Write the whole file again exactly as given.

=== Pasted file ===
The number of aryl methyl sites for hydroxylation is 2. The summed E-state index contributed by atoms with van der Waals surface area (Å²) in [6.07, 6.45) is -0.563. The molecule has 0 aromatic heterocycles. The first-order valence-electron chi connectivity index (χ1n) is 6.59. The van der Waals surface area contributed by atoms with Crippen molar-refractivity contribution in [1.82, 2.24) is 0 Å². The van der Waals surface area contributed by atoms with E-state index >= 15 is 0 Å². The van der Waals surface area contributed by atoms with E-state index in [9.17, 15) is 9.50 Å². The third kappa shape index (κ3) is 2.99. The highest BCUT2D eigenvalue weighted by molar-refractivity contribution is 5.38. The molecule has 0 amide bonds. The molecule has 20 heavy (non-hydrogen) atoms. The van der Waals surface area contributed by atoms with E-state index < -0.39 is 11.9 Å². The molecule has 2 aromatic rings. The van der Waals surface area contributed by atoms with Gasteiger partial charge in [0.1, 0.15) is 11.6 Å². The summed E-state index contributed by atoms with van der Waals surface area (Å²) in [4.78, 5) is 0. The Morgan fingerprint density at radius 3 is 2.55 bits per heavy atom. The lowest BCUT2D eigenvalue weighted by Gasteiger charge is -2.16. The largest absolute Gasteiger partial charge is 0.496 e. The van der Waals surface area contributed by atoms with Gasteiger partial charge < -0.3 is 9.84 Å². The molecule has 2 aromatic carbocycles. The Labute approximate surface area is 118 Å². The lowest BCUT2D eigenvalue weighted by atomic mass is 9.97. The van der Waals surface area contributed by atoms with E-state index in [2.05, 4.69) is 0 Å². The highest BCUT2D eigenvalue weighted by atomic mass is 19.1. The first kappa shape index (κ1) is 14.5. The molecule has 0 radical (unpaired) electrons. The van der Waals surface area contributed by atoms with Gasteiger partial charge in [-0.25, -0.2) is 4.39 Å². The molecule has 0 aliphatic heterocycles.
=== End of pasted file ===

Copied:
The number of aryl methyl sites for hydroxylation is 2. The summed E-state index contributed by atoms with van der Waals surface area (Å²) in [6.07, 6.45) is -0.563. The molecule has 0 aromatic heterocycles. The first-order valence-electron chi connectivity index (χ1n) is 6.59. The van der Waals surface area contributed by atoms with Crippen molar-refractivity contribution in [1.82, 2.24) is 0 Å². The van der Waals surface area contributed by atoms with E-state index >= 15 is 0 Å². The van der Waals surface area contributed by atoms with E-state index in [9.17, 15) is 9.50 Å². The third kappa shape index (κ3) is 2.99. The highest BCUT2D eigenvalue weighted by molar-refractivity contribution is 5.38. The molecule has 0 amide bonds. The molecule has 20 heavy (non-hydrogen) atoms. The van der Waals surface area contributed by atoms with E-state index < -0.39 is 11.9 Å². The molecule has 2 aromatic rings. The van der Waals surface area contributed by atoms with Gasteiger partial charge in [0.1, 0.15) is 11.6 Å². The summed E-state index contributed by atoms with van der Waals surface area (Å²) in [4.78, 5) is 0. The Morgan fingerprint density at radius 3 is 2.55 bits per heavy atom. The lowest BCUT2D eigenvalue weighted by Gasteiger charge is -2.16. The largest absolute Gasteiger partial charge is 0.496 e. The van der Waals surface area contributed by atoms with Gasteiger partial charge < -0.3 is 9.84 Å². The molecule has 2 aromatic carbocycles. The Labute approximate surface area is 118 Å². The lowest BCUT2D eigenvalue weighted by atomic mass is 9.97. The van der Waals surface area contributed by atoms with E-state index in [2.05, 4.69) is 0 Å². The highest BCUT2D eigenvalue weighted by atomic mass is 19.1. The first kappa shape index (κ1) is 14.5. The molecule has 0 radical (unpaired) electrons. The van der Waals surface area contributed by atoms with Gasteiger partial charge in [-0.25, -0.2) is 4.39 Å². The molecule has 0 aliphatic heterocycles.